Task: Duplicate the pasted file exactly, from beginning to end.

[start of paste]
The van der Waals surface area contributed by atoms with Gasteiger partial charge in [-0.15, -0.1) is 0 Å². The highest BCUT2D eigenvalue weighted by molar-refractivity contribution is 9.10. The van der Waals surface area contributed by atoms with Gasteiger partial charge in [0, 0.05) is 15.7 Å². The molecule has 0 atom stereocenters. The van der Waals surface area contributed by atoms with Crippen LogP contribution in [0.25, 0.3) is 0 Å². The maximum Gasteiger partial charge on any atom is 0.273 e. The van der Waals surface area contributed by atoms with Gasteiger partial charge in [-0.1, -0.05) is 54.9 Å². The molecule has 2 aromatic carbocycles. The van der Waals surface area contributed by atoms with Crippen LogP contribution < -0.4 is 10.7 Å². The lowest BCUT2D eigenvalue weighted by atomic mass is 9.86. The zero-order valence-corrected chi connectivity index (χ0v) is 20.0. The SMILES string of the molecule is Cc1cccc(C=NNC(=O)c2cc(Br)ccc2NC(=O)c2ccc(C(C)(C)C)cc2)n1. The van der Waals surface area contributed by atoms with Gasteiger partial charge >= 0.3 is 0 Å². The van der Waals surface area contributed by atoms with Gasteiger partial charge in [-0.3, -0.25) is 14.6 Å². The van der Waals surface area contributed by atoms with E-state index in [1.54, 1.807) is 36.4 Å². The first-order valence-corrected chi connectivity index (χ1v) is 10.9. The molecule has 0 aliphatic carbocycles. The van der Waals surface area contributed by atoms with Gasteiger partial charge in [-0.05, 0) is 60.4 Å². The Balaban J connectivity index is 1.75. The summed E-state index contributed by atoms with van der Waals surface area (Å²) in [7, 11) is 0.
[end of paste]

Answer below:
The van der Waals surface area contributed by atoms with Gasteiger partial charge in [-0.15, -0.1) is 0 Å². The highest BCUT2D eigenvalue weighted by molar-refractivity contribution is 9.10. The van der Waals surface area contributed by atoms with Gasteiger partial charge in [0, 0.05) is 15.7 Å². The molecule has 0 atom stereocenters. The van der Waals surface area contributed by atoms with Crippen LogP contribution in [0.25, 0.3) is 0 Å². The maximum Gasteiger partial charge on any atom is 0.273 e. The van der Waals surface area contributed by atoms with Gasteiger partial charge in [-0.1, -0.05) is 54.9 Å². The molecule has 2 aromatic carbocycles. The van der Waals surface area contributed by atoms with Crippen LogP contribution < -0.4 is 10.7 Å². The lowest BCUT2D eigenvalue weighted by atomic mass is 9.86. The zero-order valence-corrected chi connectivity index (χ0v) is 20.0. The SMILES string of the molecule is Cc1cccc(C=NNC(=O)c2cc(Br)ccc2NC(=O)c2ccc(C(C)(C)C)cc2)n1. The van der Waals surface area contributed by atoms with Gasteiger partial charge >= 0.3 is 0 Å². The van der Waals surface area contributed by atoms with Gasteiger partial charge in [-0.3, -0.25) is 14.6 Å². The van der Waals surface area contributed by atoms with E-state index in [1.54, 1.807) is 36.4 Å². The first-order valence-corrected chi connectivity index (χ1v) is 10.9. The molecule has 0 aliphatic carbocycles. The van der Waals surface area contributed by atoms with Gasteiger partial charge in [-0.05, 0) is 60.4 Å². The Balaban J connectivity index is 1.75. The summed E-state index contributed by atoms with van der Waals surface area (Å²) in [7, 11) is 0.